But Coe never witnessed the translation, so his source for the account was likely other Saints in town, such as Lucy Mack Smith, Joseph's mother, who told a similar story:

“My son Joseph has had revelations from God since he was a boy, and he is indeed a true prophet of Jehovah.  The angel of the Lord appeared to him fifteen years since, and shewed him the cave where the original golden plates of the book of Mormon were deposited.  He shewed him also the Urim and Thummim, by which he might understand the meaning of the inscriptions on the plates, and he shewed him the golden breastplate of the high priesthood.  My son received these precious gifts, he interpreted the holy record, and now the believers in that revelation are more than a hundred thousand in number.  I have myself seen and handled the golden plates; they are about eight inches long, and six wide; some of them are sealed together and are not to be opened, and some of them are loose.  They are all connected by a ring which passes through a hole at the end of each plate, and are covered with letters beautifully engraved.  I have seen and felt also the Urim and Thummim.  They resemble two large bright diamonds set in a bow like a pair of spectacles.  My son puts these over his eyes when he reads unknown languages, and they enable him to interpret them in English.  I have likewise carried in my hands the sacred breastplate.  It is composed of pure gold, and is made to fit the breast very exactly…”  (Lucy Smith Interview, 1842 by Henry Caswal, an Episcopalian minister from a St. Louis college gone to Nauvoo to see the Egyptian mummies, Vogel, Early Mormon Documents 1: 220-221 (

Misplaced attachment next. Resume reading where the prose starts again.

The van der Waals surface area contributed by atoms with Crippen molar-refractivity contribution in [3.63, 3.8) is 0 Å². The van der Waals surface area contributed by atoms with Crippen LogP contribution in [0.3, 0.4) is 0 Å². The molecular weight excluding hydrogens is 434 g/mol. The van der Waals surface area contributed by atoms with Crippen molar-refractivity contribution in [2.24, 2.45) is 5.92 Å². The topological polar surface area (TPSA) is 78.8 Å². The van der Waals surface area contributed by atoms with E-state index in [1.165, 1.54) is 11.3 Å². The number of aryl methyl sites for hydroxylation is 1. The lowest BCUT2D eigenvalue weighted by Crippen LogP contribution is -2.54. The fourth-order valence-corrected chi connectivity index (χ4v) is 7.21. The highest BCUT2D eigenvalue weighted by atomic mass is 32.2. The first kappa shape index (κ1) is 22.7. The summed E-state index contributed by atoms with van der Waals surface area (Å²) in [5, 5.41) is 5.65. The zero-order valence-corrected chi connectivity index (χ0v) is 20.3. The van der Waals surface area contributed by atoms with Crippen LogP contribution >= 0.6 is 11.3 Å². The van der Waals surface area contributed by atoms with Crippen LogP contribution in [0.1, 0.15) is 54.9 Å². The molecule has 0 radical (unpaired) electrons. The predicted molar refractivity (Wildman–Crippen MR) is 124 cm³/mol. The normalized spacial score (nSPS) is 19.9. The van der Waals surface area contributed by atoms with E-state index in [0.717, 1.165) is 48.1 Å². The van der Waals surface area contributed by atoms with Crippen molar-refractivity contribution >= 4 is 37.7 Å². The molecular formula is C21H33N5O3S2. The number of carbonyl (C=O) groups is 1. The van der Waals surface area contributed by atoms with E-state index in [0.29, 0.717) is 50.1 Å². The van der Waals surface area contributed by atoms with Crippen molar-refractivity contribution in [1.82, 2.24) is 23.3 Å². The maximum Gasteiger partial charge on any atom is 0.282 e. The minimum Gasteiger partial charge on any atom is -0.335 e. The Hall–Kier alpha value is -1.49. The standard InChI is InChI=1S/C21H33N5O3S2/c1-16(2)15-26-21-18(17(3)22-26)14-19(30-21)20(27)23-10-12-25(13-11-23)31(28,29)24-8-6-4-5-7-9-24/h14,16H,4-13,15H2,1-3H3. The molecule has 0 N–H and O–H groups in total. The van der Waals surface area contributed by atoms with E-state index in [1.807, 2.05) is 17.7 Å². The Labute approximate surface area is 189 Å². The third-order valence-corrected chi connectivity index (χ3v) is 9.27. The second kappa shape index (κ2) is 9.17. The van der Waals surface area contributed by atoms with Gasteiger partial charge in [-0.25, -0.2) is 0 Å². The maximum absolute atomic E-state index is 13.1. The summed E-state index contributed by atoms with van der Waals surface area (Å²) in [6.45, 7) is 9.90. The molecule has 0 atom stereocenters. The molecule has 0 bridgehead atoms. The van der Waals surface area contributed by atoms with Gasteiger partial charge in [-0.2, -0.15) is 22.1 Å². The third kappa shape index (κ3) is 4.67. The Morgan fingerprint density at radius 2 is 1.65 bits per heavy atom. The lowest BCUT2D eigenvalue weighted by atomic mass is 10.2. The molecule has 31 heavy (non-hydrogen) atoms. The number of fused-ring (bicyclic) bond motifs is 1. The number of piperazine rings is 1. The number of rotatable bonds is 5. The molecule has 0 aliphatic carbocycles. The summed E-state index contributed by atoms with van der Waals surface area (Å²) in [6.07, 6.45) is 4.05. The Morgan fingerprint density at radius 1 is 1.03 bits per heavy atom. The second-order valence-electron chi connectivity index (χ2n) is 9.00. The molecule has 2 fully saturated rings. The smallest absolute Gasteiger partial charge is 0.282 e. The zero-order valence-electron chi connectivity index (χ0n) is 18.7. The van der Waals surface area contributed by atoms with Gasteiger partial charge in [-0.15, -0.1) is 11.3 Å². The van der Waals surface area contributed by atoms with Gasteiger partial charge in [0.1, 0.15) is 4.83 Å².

However, Lucy also never witnessed the translation.  Coe and Lucy's portrayals signifies that the reimagining of history, as depicted in LDS artwork and cultural narratives, began as early as the Kirtland era of the church.  The myth continues.

(Update: I may have finally received that "witness" yesterday while watching this talk during our General Conference -hurray! Will relay below.)